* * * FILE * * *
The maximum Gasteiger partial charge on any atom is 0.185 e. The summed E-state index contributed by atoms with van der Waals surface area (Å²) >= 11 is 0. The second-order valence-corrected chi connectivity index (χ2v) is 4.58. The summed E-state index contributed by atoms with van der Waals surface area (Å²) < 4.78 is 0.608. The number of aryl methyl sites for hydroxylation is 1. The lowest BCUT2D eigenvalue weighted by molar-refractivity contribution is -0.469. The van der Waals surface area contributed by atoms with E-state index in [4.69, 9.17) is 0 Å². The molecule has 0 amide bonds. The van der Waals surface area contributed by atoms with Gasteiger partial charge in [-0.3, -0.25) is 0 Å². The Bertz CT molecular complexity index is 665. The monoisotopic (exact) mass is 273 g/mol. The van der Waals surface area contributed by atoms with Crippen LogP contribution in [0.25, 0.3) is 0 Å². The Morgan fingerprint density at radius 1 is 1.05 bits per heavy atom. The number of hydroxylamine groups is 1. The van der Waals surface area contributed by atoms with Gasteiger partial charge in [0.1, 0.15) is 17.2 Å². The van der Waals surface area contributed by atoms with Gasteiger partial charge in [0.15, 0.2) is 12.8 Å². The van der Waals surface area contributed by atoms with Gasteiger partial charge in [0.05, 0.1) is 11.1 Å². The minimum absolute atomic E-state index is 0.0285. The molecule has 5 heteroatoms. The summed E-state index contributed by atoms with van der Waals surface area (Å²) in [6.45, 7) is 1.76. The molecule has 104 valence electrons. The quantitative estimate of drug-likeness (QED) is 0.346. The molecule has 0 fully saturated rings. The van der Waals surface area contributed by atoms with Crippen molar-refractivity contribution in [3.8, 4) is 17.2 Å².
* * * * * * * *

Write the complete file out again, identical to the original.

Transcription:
The maximum Gasteiger partial charge on any atom is 0.185 e. The summed E-state index contributed by atoms with van der Waals surface area (Å²) >= 11 is 0. The second-order valence-corrected chi connectivity index (χ2v) is 4.58. The summed E-state index contributed by atoms with van der Waals surface area (Å²) < 4.78 is 0.608. The number of aryl methyl sites for hydroxylation is 1. The lowest BCUT2D eigenvalue weighted by molar-refractivity contribution is -0.469. The van der Waals surface area contributed by atoms with E-state index in [4.69, 9.17) is 0 Å². The molecule has 0 amide bonds. The van der Waals surface area contributed by atoms with Gasteiger partial charge in [-0.3, -0.25) is 0 Å². The Bertz CT molecular complexity index is 665. The monoisotopic (exact) mass is 273 g/mol. The van der Waals surface area contributed by atoms with Crippen LogP contribution in [0.25, 0.3) is 0 Å². The Morgan fingerprint density at radius 1 is 1.05 bits per heavy atom. The number of hydroxylamine groups is 1. The van der Waals surface area contributed by atoms with Gasteiger partial charge in [0.1, 0.15) is 17.2 Å². The van der Waals surface area contributed by atoms with Gasteiger partial charge in [0.15, 0.2) is 12.8 Å². The van der Waals surface area contributed by atoms with Gasteiger partial charge in [0.05, 0.1) is 11.1 Å². The minimum absolute atomic E-state index is 0.0285. The molecule has 5 heteroatoms. The summed E-state index contributed by atoms with van der Waals surface area (Å²) in [6.45, 7) is 1.76. The molecule has 104 valence electrons. The quantitative estimate of drug-likeness (QED) is 0.346. The molecule has 0 fully saturated rings. The van der Waals surface area contributed by atoms with Crippen molar-refractivity contribution in [3.8, 4) is 17.2 Å².